Indexed on: 01 Nov '89Published on: 01 Nov '89Published in: American journal of respiratory cell and molecular biology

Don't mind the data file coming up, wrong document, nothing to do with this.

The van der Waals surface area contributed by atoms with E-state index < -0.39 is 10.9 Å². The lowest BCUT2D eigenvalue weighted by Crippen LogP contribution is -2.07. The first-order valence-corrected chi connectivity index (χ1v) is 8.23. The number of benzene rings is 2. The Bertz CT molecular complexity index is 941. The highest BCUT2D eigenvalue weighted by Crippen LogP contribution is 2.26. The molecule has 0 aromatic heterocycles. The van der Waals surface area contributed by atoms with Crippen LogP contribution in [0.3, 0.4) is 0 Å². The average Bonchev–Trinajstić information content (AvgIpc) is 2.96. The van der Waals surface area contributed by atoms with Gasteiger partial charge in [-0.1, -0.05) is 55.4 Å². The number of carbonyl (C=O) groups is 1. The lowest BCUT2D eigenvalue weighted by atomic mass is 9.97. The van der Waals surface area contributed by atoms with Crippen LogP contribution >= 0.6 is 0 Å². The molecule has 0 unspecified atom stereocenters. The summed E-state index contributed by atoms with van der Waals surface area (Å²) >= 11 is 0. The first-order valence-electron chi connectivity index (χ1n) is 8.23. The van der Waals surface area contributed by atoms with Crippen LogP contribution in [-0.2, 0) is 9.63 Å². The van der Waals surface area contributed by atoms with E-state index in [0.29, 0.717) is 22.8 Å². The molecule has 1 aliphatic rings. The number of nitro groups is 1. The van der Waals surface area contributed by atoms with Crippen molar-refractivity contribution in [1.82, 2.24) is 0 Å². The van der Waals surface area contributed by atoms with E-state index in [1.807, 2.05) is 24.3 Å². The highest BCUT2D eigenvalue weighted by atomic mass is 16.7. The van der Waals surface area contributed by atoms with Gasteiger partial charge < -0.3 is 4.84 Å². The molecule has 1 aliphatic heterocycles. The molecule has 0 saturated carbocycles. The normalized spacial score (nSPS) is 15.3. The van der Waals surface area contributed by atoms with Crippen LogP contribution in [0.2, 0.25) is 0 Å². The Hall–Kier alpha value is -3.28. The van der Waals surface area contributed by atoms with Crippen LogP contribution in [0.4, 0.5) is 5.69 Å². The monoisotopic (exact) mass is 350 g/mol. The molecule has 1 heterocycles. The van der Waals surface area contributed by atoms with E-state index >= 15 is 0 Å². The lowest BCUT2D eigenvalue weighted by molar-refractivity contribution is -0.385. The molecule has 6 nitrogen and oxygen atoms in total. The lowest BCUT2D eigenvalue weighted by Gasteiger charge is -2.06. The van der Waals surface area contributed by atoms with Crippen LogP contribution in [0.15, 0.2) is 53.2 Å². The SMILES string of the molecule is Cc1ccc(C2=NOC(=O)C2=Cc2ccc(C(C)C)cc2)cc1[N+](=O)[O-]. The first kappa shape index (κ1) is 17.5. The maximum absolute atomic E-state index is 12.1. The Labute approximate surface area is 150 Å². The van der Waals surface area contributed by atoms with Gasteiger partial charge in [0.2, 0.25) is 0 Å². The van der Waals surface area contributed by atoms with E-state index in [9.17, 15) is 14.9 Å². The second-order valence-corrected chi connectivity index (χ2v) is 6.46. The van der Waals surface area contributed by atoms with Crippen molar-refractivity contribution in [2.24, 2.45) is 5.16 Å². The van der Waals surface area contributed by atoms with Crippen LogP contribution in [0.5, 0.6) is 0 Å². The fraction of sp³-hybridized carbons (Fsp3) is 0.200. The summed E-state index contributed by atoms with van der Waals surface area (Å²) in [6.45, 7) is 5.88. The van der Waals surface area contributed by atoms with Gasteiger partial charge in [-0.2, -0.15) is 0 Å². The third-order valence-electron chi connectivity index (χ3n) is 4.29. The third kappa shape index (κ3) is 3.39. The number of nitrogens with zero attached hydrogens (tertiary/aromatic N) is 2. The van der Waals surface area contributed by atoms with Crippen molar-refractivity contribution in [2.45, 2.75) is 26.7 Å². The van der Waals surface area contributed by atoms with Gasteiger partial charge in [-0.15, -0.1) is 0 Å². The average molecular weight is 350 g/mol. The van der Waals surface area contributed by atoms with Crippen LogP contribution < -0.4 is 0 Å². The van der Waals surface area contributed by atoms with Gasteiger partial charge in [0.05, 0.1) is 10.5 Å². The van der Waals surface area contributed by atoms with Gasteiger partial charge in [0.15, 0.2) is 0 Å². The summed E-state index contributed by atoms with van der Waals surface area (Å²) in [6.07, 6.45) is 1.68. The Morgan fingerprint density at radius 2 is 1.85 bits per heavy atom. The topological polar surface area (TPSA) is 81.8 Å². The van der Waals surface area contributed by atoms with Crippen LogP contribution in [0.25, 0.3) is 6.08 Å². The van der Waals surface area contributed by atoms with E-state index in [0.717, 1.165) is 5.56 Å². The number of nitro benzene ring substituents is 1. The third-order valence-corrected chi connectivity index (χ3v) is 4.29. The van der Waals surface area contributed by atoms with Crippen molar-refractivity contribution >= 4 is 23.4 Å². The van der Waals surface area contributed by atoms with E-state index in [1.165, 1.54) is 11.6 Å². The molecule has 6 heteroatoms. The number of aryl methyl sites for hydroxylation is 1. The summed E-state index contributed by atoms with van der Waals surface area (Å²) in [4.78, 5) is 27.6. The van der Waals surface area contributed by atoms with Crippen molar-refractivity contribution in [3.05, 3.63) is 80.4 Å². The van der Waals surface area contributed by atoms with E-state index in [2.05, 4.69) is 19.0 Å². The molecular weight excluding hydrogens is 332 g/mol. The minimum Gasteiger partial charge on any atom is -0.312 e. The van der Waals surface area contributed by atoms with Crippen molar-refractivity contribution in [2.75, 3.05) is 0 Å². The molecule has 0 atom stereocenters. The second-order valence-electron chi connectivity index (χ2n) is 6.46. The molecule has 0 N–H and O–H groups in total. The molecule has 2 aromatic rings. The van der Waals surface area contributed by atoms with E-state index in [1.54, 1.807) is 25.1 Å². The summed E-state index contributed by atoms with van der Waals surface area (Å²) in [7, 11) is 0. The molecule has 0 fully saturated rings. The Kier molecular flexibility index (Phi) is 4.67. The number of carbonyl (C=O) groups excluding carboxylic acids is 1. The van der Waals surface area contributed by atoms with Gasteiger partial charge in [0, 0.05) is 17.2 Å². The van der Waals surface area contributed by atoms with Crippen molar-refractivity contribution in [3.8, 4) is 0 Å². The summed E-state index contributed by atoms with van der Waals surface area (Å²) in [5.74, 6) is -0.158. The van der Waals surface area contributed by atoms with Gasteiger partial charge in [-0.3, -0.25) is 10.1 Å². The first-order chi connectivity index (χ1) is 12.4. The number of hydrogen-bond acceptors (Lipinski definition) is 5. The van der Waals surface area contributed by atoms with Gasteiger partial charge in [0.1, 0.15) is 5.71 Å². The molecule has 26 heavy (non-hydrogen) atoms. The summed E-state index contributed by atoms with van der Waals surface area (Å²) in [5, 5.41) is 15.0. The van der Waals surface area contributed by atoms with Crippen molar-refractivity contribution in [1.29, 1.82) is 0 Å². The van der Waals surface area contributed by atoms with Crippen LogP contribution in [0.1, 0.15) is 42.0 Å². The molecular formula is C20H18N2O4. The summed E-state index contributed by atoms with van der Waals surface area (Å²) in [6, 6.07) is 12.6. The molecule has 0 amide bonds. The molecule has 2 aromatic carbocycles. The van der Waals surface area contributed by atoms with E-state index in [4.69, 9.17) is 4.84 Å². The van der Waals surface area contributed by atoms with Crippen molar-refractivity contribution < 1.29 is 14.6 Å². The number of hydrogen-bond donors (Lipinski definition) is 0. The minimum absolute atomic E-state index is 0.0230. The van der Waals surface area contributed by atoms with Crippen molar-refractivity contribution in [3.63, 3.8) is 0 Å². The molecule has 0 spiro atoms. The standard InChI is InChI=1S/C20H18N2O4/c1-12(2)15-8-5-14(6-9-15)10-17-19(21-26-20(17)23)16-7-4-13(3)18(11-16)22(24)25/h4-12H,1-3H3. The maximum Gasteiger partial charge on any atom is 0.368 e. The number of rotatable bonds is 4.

Mononuclear phagocytes, including alveolar macrophages (AM), can be infected by the human immunodeficiency virus (HIV). Acting as accessory cells (AC), AM could infect CD4 lymphocytes through cell-to-cell contact and by inducing T cell proliferation, which increases lymphocyte susceptibility to infection. Using normal allogeneic T cells as responders, AM from infected individuals demonstrated an enhanced ability to stimulate a Con A and pokeweed mitogen lymphocyte proliferation assay compared with normal AM. Exogenous IL 1 enhanced the stimulation of a mitogen response by normal AM, but not from HIV-positive individuals, suggesting increased levels of this cytokine may explain the observed enhancement. However, increased IL 1 secretion by AM from HIV-infected patients could not be demonstrated, either in a bioassay or antigenically using an ELISA for IL-1 beta. Syncytia formation was observed when AM from asymptomatic HIV-positive individuals were cultured with normal T cells, suggesting viral transmission was occurring. Finally, in individual patients the stimulation of a mitogen response was inversely correlated with the CD4/CD8 ratio and total CD4 count, suggesting that enhanced AC function and CD4 cell depletion may be related in vivo. These findings indicate that enhanced AM accessory cell function is seen in HIV-infected individuals and could be a potential mechanism for CD4 cell depletion in the lung.